John F. Ramos set two important precedents in Kansas City – as the first African American to become a board-certified radiologist (in 1950) and the first to take a seat on the Kansas City School Board (in 1964). Born in Boston, Ramos earned a bachelor’s degree from Seton Hall College before attending Meharry Medical College in Nashville, Tennessee. He served his internship and residency at the old General Hospital No. 2, Kansas City’s hospital for African Americans, earning certification from the American Board of Radiology. In 1964, the Democratic county committee nominated Ramos for the school board with strong support from Freedom, Inc., the black community’s most influential political organization. Earlier attempts to establish an African American presence on the board had failed, but the clout of Freedom, Inc. helped push the appointment through. Ramos would be joined in his final year on the board by three additional black members, the result of a move to public voting on candidates. Ramos served on the school board with quiet dignity, attending nearly every meeting until his health began to decline. Shortly after his death in 1970, the board of education officially named the African American history collection at the Kansas City Public Library in his honor.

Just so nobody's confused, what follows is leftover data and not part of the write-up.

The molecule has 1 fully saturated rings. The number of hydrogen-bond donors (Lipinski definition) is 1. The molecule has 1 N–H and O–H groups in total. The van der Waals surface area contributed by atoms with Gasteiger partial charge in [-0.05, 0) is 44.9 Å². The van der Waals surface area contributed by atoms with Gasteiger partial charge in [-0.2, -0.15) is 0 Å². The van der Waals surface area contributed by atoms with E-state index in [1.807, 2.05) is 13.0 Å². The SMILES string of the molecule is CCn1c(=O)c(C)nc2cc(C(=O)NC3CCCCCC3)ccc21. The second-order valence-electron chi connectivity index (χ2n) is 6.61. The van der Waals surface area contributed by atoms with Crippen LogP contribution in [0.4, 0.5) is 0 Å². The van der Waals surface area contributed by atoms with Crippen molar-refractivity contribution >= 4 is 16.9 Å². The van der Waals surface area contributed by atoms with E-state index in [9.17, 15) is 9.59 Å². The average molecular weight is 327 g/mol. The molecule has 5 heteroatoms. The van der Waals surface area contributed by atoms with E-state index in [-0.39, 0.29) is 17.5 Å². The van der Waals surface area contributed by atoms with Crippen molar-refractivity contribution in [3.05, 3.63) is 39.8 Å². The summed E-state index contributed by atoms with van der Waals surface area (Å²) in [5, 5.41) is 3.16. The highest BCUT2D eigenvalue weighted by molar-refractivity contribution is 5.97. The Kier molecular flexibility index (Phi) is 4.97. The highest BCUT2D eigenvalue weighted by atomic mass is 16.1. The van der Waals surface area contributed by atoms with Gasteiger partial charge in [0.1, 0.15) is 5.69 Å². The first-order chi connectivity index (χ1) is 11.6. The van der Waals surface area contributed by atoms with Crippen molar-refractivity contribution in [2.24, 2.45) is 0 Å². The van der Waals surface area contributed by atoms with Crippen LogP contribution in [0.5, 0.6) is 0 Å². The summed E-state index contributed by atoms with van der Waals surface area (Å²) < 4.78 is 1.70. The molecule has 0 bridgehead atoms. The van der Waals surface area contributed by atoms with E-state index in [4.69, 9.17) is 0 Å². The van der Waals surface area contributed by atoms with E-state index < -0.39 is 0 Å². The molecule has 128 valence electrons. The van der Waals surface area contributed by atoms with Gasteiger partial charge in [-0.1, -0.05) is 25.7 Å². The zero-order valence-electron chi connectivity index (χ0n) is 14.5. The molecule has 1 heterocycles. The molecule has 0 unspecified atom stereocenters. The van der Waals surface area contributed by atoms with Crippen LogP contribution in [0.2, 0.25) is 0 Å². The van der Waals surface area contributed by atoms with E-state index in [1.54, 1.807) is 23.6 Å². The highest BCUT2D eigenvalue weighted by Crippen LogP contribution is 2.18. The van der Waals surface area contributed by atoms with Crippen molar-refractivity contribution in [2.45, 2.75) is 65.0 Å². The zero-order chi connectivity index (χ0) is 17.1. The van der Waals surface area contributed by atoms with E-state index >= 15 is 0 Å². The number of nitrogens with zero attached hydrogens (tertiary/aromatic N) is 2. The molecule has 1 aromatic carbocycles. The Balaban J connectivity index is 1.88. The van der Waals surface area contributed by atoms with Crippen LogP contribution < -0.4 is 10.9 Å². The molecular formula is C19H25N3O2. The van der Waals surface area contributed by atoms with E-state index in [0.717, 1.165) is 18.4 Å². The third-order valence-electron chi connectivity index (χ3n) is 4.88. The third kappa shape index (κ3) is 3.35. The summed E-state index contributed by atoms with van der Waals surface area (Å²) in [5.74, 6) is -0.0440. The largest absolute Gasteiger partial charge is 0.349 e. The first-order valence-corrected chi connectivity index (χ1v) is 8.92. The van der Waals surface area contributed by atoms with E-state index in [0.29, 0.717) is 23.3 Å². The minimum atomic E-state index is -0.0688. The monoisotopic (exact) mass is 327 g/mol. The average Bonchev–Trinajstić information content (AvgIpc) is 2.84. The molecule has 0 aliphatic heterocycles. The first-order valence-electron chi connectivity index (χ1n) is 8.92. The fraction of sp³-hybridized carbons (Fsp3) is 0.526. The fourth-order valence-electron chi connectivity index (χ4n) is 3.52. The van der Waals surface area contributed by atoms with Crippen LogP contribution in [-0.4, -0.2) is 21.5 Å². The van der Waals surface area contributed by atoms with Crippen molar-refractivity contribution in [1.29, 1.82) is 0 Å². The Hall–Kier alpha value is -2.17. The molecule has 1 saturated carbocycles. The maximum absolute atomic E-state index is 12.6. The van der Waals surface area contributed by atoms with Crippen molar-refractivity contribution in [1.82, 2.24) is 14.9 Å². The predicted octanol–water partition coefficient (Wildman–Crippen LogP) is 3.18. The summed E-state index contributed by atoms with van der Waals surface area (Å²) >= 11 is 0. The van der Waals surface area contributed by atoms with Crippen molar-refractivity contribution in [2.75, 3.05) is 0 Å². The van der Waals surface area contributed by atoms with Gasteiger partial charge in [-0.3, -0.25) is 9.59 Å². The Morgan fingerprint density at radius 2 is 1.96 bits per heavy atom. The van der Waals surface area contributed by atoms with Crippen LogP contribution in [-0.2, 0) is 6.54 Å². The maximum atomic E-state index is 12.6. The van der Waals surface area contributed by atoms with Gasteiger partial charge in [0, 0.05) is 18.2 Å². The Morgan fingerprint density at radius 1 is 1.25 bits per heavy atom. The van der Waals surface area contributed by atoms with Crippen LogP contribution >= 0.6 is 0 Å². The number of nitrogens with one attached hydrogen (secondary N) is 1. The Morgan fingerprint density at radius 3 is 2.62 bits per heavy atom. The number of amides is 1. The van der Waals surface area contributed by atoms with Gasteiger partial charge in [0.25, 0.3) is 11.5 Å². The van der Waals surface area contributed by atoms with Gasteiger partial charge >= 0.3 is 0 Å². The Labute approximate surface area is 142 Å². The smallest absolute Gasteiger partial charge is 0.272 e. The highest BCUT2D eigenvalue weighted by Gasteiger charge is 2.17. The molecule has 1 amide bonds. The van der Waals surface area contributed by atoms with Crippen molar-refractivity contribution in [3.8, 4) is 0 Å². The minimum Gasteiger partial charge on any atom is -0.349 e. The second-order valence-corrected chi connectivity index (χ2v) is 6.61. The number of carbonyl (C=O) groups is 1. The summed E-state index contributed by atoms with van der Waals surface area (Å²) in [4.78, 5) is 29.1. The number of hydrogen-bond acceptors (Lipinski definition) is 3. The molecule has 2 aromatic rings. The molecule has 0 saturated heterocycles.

Journalist and civil rights advocate Lena Rivers Smith was one of the first African American women to work as a television news reporter in the Midwest. Born and raised in Kansas City, Smith graduated from Lincoln University with a degree in English and went on to study journalism at Northwestern University. She returned to her hometown, and in 1950 began a 15-year career at The Kansas City Call, working as a crime reporter, society editor, and city editor. Smith joined the news staff of WDAF-TV in 1965, and began appearing on-air as a reporter in 1967, focusing primarily on local education issues. A gifted speaker who was deeply invested in her community, Smith often publicly discussed her experience of growing up and living in a segregated city, once remarking that discrimination is “a thing I feel, like a hair or a cobweb across my face. It is distracting, degrading and destructive.” She believed in channeling frustration into action and was a member of the NAACP, Council for United Action, and the Panel of American Women. Smith died of a heart attack in 1968 at age 46, and is buried in Blue Ridge Lawn Cemetery.